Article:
After careful consideration let's say we decide we would be a buyer of the shares at that price of $22. We look at the option chain and decide to sell the 10 December $22 puts for $1.35 a contract or $1,350 ($1.35 x 10 contracts = 1,000 shares). For our protection from some unknown black swan event, we will use some of the proceeds to buy protection in the form of 10 December $19 puts for $0.50 a contract or $500 ($0.50 x 10 contracts = 1,000 shares). Our total amount received is $850 ($1,350 - $500). Our risk factor is $2,150. This is calculated by taking the put you are short ($22) and subtract the put you are long ($19) and multiply by the number of shares involved (10 contracts = 1,000 shares). That number is $3,000 and then one must subtract the $850 initially received and you get your risk factor. This is your maximum risk in case the worst happens.

Now we wait until the third Friday of December 2011 to see what happens. As long as we stay above $22 per share, the put option we sold will slowly start to erode in price until it expires worthless. If we are put the shares we will be getting them for $21.15 (1,000 shares at $22 less $850 premium received), which was our intent in the first place. Finally remember we can get out of this trade at any point by buying our way out. If PWE were to start into a downtrend and showed signs of weakness, we can always pull the plug and get out early and formulate the next plan based upon the news and events at hand.

American Capital Agency Corp. (AGNC): AGNC is a favorite of income investors. AGNC is a real estate investment trust. It invests in agency pass-through securities and collateralized mortgage obligations for which the principal and interest payments are guaranteed by a U.S. Government agency or a U.S. Government sponsored entities. The company funds its investments primarily through short-term borrowings structured as repurchase agreements. The company pays a quarterly distribution, which is currently yielding a 19.1% return. In late June of 2011, AGNC announced a secondary offering, which involved the sale of 43,200,000 shares of common stock for gross proceeds of roughly $1.2 billion. Looking at the chart we seem to have a support line at $28 and after careful consideration let's say we decide we would be a buyer of the shares at that price. We look at the option chain and decide to sell the 10 December $28 puts for $1.20 a contract or $1,200 ($1.20 x 10 contracts = 1,000 shares). For our protection from some unknown black swan event, we will use some of the proceeds to buy protection in the form of 10 December $25 puts for $0.40 a contract or $400 ($0.40 x 10 contracts = 1,000 shares). Our total amount received is $800 ($1,200 - $400). Our risk factor is $2,200. This is calculated by taking the put you are short ($28) and subtract the put you are long ($25) and multiply by the number of shares involved (10 contracts = 1,000 shares). That number is $3,000 and then one must subtract the $800 initially received and you get your risk factor. This is your maximum risk in case the worst happens.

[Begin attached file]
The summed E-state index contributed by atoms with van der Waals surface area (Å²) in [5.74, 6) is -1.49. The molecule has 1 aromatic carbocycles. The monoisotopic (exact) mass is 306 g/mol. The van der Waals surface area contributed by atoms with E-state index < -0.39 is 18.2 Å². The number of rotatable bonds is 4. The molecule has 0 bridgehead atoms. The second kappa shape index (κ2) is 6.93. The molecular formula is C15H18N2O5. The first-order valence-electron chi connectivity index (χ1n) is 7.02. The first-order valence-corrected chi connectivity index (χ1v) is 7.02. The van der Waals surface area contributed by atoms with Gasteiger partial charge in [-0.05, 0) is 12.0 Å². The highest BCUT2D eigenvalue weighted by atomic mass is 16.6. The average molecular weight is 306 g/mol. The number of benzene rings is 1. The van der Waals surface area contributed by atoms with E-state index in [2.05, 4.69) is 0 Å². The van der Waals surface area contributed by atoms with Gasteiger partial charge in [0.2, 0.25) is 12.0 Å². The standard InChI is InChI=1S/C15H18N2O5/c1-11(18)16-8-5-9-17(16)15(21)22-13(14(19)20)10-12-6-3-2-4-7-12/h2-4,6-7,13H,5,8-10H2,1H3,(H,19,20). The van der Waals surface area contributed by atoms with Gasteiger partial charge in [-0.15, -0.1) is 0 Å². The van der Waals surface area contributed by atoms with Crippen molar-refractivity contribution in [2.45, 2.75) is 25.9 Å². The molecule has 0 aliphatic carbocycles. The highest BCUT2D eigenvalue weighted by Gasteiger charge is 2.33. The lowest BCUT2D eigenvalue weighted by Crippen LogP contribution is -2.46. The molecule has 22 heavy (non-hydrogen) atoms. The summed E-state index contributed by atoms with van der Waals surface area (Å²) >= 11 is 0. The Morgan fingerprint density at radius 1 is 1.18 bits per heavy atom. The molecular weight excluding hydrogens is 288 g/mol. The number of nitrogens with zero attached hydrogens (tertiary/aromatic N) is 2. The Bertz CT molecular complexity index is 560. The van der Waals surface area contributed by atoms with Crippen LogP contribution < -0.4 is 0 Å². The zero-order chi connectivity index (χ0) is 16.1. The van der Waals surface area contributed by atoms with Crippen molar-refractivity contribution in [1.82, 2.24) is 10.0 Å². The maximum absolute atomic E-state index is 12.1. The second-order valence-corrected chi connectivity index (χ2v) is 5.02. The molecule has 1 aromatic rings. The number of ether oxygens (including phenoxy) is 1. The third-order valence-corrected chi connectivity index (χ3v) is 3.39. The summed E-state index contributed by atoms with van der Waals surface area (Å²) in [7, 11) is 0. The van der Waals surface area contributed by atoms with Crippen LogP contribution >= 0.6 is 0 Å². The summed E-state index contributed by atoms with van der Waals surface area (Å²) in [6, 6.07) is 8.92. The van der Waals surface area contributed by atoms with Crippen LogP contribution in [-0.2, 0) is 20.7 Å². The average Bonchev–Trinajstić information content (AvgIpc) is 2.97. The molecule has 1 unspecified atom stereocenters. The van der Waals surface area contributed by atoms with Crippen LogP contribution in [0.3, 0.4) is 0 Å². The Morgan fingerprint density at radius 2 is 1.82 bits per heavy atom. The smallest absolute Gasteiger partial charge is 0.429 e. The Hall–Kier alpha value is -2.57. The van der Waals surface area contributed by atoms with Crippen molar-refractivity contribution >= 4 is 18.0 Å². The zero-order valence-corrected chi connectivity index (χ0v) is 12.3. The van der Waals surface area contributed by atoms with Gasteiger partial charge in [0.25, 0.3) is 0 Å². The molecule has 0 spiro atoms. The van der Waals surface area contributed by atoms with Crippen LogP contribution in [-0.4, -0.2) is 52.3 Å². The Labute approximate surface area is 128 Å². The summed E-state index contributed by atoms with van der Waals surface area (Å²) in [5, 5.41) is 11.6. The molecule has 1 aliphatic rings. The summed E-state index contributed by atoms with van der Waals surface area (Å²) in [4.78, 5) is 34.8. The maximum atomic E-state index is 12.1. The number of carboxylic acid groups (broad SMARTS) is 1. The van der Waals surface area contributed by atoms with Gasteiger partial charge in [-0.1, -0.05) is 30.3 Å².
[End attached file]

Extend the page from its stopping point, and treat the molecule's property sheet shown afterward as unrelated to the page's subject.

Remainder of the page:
Now we wait until the third Friday of December 2011 to see what happens. As long as we stay above $28 per share, the put option we sold will slowly start to erode in price until it expires worthless. If we are put the shares we will be getting them for $27.20 (1,000 shares at $28 less $800 premium received) which was our intent in the first place. Finally remember we can get out of this trade at any point by buying our way out. If AGNC were to start into a downtrend and showed signs of weakness, we can always pull the plug and get out early and formulate the next plan based upon the news and events at hand.




Apollo (AINV) is a great example of a Business Development Corp and is also a favorite for income investors. As of 3/31/2011, the company has 69 holdings, representing $3.1 billion. The company invests in middle market companies and provides direct equity capital, senior secured loans and subordinated debt and loans. It will also invest in PIPES transactions. The company may also invest in public companies that are thinly traded, and may acquire investments in the secondary market. AINV prefers to invest in warrants, makes equity co-investments and may also invest in cash equivalents, U.S. government securities, high-quality debt investments that mature in one year or less, high-yield bonds, distressed debt, non-U.S. investments or securities of public companies that are not thinly traded. The company typically invests in building materials, business services, cable television, chemicals, consumer products, direct marketing, distribution, energy and utilities, financial services, healthcare, manufacturing, media, publishing, retail and transportation. It primarily invests between $20 million and $250 million in its portfolio companies. The company seeks to make investments with stated maturities of five to ten years. The current yield is 11.4% and is paid quarterly. Looking at the chart we seem to have a downward trend but found support at $9. After careful consideration let's say we decide we would be a buyer of the shares at that price. We look at the option chain and decide to sell the 10 December $9 puts for $0.50 a contract or $500 ($0.50 x 10 contracts = 1,000 shares). For our protection from some unknown black swan event, we will use some of the proceeds to buy protection in the form of 10 December $7 puts for $0.15 a contract or $150 ($0.15 x 10 contracts = 1,000 shares). Our total amount received is $350 ($500 - $150). Our risk factor is $1,650. This is calculated by taking the put you are short ($9) and subtract the put you are long ($7) and multiply by the number of shares involved (10 contracts = 1,000 shares). That number is $2,000 and then one must subtract the $350 initially received and you get your risk factor. This is your maximum risk in case the worst happens.